Early in the morning of the 18th, the troops destined for the assault established themselves in the advanced trenches unperceived by the enemy. The left breach was to be mounted by the brigade of general Nicolls, headed by the 59th regiment; that on the right by general Reynell's brigade, headed by the 14th regiment; the explosion of the mine under the north-east angle was to be the signal for the attack. At eight o'clock, the mine was exploded with terrific effect; the whole of the salient angle, and part of the stone cavalier in the rear, were lifted into the air, which for some time was in total darkness; but from the mine having exploded in an unexpected direction, or from the troops having been stationed, in consequence of miscalculation, too near it, the ejected stones and masses of earth killed, in their fall, several men of the regiment at the head of the column of attack, and severely wounded three officers; they fell so thick about lord Combermere himself, that brigadier general M'Combe, who was standing next to him, was knocked down, and two sepoys, who were within
a few feet of him, were killed on the spot. The troops immediately mounted to the assault, with the greatest order and steadiness, and, notwithstanding a determined opposition, carried the breaches. The left breach was the more difficult of the two; and at one moment, where the ascent was steepest, the 59th regiment, which led the attack, halted for an instant; but at a cheer from their comrades behind, they pressed on, and quickly surmounted it, the grenadiers moving up it slowly and resolutely without yet drawing a trigger in return for the vollies of round shot, grape, and musketry, which were poured upon them. Some of the foremost of the enemy defended the breach for a few minutes with great resolution, but, as the explosion of the mine had blown up threehundred of their companions, they were soon compelled to give way, and were pursued along the ramparts. Whenever they came to a gun which they could move, they turned it upon their pursuers, but they were immediately killed by the grenadiers, and the gun upset. In two hours the whole rampart surrounding the town, although bravely defended at every gateway and bastion, along with the command of the gates of the citadel, were in possession of the besiegers, and early in the afternoon, the citadel itself surrendered. Brigadier general Sleigh, commanding the cavalry, having been intrusted with preventing the escape of the enemy's troops, after the assault, made such a disposition of his forces, that he succeeded in securing Doorjun Sal, who, with his wife, two sons, and a hundred and sixty chosen horse, attempted to force a passage through the 8th light cavalry.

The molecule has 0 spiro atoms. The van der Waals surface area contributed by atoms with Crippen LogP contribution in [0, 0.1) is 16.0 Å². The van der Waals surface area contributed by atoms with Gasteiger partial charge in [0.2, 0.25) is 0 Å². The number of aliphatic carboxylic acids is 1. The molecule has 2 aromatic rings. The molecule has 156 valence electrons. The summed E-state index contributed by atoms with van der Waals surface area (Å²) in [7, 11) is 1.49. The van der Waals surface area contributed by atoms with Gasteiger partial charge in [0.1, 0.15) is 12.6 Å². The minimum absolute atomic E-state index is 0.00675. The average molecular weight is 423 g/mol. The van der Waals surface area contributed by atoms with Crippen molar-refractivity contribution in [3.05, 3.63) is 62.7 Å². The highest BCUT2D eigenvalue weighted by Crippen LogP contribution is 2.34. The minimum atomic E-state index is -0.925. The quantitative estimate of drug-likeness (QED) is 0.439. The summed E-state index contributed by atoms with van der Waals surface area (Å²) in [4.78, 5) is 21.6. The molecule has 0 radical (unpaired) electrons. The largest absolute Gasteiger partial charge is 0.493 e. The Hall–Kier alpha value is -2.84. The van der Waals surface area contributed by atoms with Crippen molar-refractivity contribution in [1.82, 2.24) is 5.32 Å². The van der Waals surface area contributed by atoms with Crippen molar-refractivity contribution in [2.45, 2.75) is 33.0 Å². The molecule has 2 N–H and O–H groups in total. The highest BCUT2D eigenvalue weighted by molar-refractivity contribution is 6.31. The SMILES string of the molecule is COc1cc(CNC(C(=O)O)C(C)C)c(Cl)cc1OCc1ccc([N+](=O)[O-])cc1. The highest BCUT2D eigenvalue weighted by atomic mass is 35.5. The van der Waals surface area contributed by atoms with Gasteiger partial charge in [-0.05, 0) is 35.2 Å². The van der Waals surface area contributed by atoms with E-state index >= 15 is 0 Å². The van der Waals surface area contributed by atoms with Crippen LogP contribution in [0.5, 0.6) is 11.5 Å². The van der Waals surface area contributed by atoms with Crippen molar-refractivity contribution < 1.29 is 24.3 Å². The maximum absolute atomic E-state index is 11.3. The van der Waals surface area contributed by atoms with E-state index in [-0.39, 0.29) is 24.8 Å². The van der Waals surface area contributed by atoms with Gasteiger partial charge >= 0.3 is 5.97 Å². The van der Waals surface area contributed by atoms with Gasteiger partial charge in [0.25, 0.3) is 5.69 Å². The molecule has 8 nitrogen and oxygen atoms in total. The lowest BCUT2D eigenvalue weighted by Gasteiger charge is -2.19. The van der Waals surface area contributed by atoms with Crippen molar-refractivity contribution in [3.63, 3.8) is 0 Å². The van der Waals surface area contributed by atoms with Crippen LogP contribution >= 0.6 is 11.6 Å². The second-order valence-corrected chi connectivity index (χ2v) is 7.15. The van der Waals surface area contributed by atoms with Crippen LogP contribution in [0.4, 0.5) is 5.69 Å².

The loss of the enemy could not be computed at less than four thousand killed; and, owing to the disposition of the cavalry, hardly a man, hearing arms, escaped. Thus, as by the surrender of the town, all the stores, arms, and ammunition fell into the possession of the victor, the whole military power of the Bhurtpoor state might be considered as annihilated. The fortifications were demolished, the principal bastions, and parts of several curtains were blown up on the 6th February, and it was left to the rains to complete the ruin. The Futty Bourg, or " Bastion of Victory," built, as the Bhurtporeans vaunted, with the bones and blood of British soldiers who fell in the assault under lord Lake, was now laid low ; and among its destroyers ware some of those very men who, twenty years before, "had been permitted," in the boasting language of the natives, "to fly from its eternal walls." All the other fortresses within the Rajah's dominions immediately surrendered; the inhabitants returned to their abodes, and the prince was re-instated in his authority. Lord Combermere broke uphiscamp, toreturn to Calcutta, on the 20th February, and arrived there early in April.